The parish of Iisalmi area was founded in 1627, and the parish church was built in the same year. Kustaa Aadolf Church, which was built in 1779, is not, however, the original one as two churches were previously built on the same site. The oldest artefacts in the church are the small 17th century chandeliers above the galleries. The other chandeliers were purchased later.
The paintings which decorate the galleries date from the 18th century. They were originally made for the second church on the site and moved to Kustaa Aadolf Church when it was built. The paintings on the side galleries portray the ten disciples of Jesus, and the pictures of the organ gallery represent various biblical scenes. The altarpiece was painted by Alexandra Såltin in 1886. It depicts the transfiguration of Christ.
In the 19th century the church was made plainer, and these paintings were covered due to pictures, as well as other decorations, being considered too worldly. The paintings were discovered and restored when renovations were carried out in 1927.
Reference: Parish of Iisalmi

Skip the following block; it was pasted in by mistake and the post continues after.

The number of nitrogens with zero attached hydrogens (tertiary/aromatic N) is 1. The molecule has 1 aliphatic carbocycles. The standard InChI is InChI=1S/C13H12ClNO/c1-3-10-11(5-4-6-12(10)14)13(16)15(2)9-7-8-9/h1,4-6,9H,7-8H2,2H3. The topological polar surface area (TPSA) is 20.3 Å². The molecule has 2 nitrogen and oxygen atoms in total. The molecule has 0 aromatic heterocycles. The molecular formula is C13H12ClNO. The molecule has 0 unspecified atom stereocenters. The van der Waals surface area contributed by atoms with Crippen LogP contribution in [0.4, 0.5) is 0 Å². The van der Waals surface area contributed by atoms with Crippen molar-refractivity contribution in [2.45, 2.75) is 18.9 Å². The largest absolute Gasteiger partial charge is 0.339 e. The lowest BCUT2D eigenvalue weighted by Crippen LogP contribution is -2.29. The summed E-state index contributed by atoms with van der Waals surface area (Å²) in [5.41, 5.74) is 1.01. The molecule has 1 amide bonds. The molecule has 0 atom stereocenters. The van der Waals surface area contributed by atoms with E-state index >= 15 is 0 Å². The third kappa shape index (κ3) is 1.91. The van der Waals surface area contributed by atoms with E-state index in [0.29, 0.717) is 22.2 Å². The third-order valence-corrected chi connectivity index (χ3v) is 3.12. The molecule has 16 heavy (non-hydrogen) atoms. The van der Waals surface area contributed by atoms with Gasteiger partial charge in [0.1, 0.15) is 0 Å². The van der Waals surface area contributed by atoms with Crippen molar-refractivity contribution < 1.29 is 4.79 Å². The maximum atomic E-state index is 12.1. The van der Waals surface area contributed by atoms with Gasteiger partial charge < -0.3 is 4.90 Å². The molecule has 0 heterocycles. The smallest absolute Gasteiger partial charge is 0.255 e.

Easter Aquhorthies stone circle, located near Inverurie, is one of the best-preserved examples of a recumbent stone circle, and one of the few that still have their full complement of stones. It consists of a ring of nine stones, eight of which are grey granite and one red jasper. Two more grey granite stones flank a recumbent of red granite flecked with crystals and lines of quartz. The circle is particularly notable for its builders' use of polychromy in the stones, with the reddish ones situated on the SSW side and the grey ones opposite.
The placename Aquhorthies derives from a Scottish Gaelic word meaning 'field of prayer', and may indicate a 'long continuity of sanctity' between the Stone or Bronze Age circle builders and their much later Gaelic successors millennia later. The circle's surroundings were landscaped in the late 19th century, and it sits within a small fenced and walled enclosure. A stone dyke, known as a roundel, was built around the circle some time between 1847 and 1866–7.